Damian Collins has served as the Conservative MP for Folkestone and Hythe since 2010.
In October 2016 he was elected by the House of Commons as Chairman of the Culture, Media and Sport select committee, having previously served as a member of the committee. In this role he led the committee’s inquiries into doping in sport, fake news, football governance, homophobia in sport, and the impact of Brexit on the creative industries and tourism. Damian is also the Chairman of the Conservative Arts and Creative Industries Network.
During the Coalition government Damian served between 2014-15 as Parliamentary Private Secretary (PPS) to then Foreign Secretary, Philip Hammond. From 2012 to 2014 he was PPS to the then Secretary of State for Northern Ireland, Theresa Villiers.
Damian was born in Northampton in 1974. He is married to Sarah, they have a daughter Claudia and a son Hugo, and they live in Elham in Kent, and in London. Damian grew up in Herefordshire and was educated at St. Mary’s High School in Lugwardine, and then studied for his A levels at Belmont Abbey School, Hereford. He graduated in Modern History from St Benet’s Hall, University of Oxford in 1996, and in 1995 was also President of the Oxford University Conservative Association. Damian’s career before politics was in the advertising and communications industries, mostly at the M&C Saatchi advertising agency in London where he worked from 1999 to 2008.
‘Sassoon and I both read modern history at Oxford and he was MP for Folkestone and Hythe from 1912 until his death in 1939, the seat I hold 100 years later. So it is fitting that I have written the first biography focusing exclusively on his extraordinary life.’
In addition to Damian’s work in parliament, he is a trustee of the Shepway Sports Trust, the Folkestone Youth Project and is Chairman of Step Short, a heritage charity working to commemorate Folkestone’s role in the First World War. On 4th August 2014 HRH Prince Harry of Wales opened the Step Short memorial arch in Folkestone to commemorate the centenary of the outbreak of the War, and the memory of the ten million journeys by servicemen through the town between 1914 and 1919.
Damian is a keen sports fan, a lifelong supporter of Manchester United, and a member of the MCC. He has also made recent, occasional appearances for the Commons and Lords rugby and cricket clubs. Damian has written for The Times, the Daily Telegraph and Newsweek, and his first book, Charmed Life: the phenomenal world of Philip Sassoon, was published by HarperCollins in 2016.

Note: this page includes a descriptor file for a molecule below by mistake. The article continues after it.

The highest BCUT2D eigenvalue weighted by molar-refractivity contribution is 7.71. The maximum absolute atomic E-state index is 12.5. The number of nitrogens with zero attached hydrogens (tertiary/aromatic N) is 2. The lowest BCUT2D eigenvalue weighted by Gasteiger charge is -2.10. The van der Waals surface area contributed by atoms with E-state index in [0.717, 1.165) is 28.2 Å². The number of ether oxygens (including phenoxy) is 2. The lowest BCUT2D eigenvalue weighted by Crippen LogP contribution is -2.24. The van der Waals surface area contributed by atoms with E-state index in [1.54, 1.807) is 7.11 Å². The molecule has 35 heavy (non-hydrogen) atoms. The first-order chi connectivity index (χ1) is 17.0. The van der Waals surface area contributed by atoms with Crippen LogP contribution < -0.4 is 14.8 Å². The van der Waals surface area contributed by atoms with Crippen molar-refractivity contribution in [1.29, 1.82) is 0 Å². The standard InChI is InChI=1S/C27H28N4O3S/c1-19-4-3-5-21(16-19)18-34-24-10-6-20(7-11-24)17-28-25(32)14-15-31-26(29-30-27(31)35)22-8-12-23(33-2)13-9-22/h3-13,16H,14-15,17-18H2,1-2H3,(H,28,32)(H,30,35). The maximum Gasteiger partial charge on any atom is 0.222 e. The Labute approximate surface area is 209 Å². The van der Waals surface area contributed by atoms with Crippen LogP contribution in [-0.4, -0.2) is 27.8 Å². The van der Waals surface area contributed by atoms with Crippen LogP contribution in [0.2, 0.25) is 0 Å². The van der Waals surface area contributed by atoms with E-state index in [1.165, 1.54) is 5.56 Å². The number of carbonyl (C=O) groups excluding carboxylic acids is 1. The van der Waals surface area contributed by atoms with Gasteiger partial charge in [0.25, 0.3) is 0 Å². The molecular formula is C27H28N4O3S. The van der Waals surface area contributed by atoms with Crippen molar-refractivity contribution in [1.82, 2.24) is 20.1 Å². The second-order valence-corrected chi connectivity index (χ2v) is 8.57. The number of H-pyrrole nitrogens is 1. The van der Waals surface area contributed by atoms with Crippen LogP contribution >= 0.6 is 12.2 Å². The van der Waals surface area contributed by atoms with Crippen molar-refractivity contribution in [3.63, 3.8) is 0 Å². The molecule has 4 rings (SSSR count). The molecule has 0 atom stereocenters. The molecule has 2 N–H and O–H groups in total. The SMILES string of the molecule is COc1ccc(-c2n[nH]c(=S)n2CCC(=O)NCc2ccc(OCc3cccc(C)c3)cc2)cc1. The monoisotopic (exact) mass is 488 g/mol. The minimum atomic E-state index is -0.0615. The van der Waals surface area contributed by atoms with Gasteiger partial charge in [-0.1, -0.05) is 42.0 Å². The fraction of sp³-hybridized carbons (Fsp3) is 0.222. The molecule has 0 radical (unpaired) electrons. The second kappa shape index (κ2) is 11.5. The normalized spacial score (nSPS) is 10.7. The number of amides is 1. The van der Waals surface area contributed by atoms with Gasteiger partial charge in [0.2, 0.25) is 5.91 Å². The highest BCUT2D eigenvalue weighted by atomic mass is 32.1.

The story of a fascinating man who connected the great politicians, artists and thinkers at the height of British global power and influence.
A famed aesthete, politician and patron of the arts, Philip Sassoon lived in a world of English elegance and oriental flair. Gathering a social set that would provide inspiration for Brideshead Revisited, Sassoon gave parties at which Winston Churchill argued with George Bernard Shaw, while Noël Coward and Lawrence of Arabia mingled with flamingos and Rex Whistler painted murals as the party carried on around them.
Not merely a wealthy socialite, Sassoon worked at the right hand of Douglas Haig during the First World War and then for Prime Minister Lloyd George for the settlement of the peace. He was close to King Edward VIII during the abdication crisis, and Minister for the Air Force in the 1930s. And yet as the heir of wealthy Jewish traders from the souks of Baghdad, he craved acceptance from the English establishment.
In Charmed Life, Damian Collins explores an extraordinary connected life at the heart of society during the height of British global power and influence.
‘The first history of Sassoon’s life, offering an extraordinary insight into a colourful, quintessential aristocrat’
— Vanity Fair
‘An elegant, playful and fluent book … widely researched, canny in its political insights, sympathetic but not syrupy about Sassoon’s glamour’
— Richard Davenport-Hines, Guardian
‘A readable and lively picture of this extravagant creature’
— Literary Review
‘It is re-assuring to know that the MP elected by fellow members to lead the hugely important DCMS committee can not only write but has a fine cultural antenna and sweeping, almost Churchillian grasp of pre-war European and British politics … This sharply written biography is psychologically exhausting to read’
— William Cash, Spear's Magazine
‘The politician, arts patron, aviator and lavish host who called himself a ‘worthless loon’ is brought fluently to life’
‘Enlivened with a rich crop of anecdotes … Sassoon emerges as a delicate, almost fairy-tale figure … as a supreme networker, a dedicated politician and a lover of beautiful things’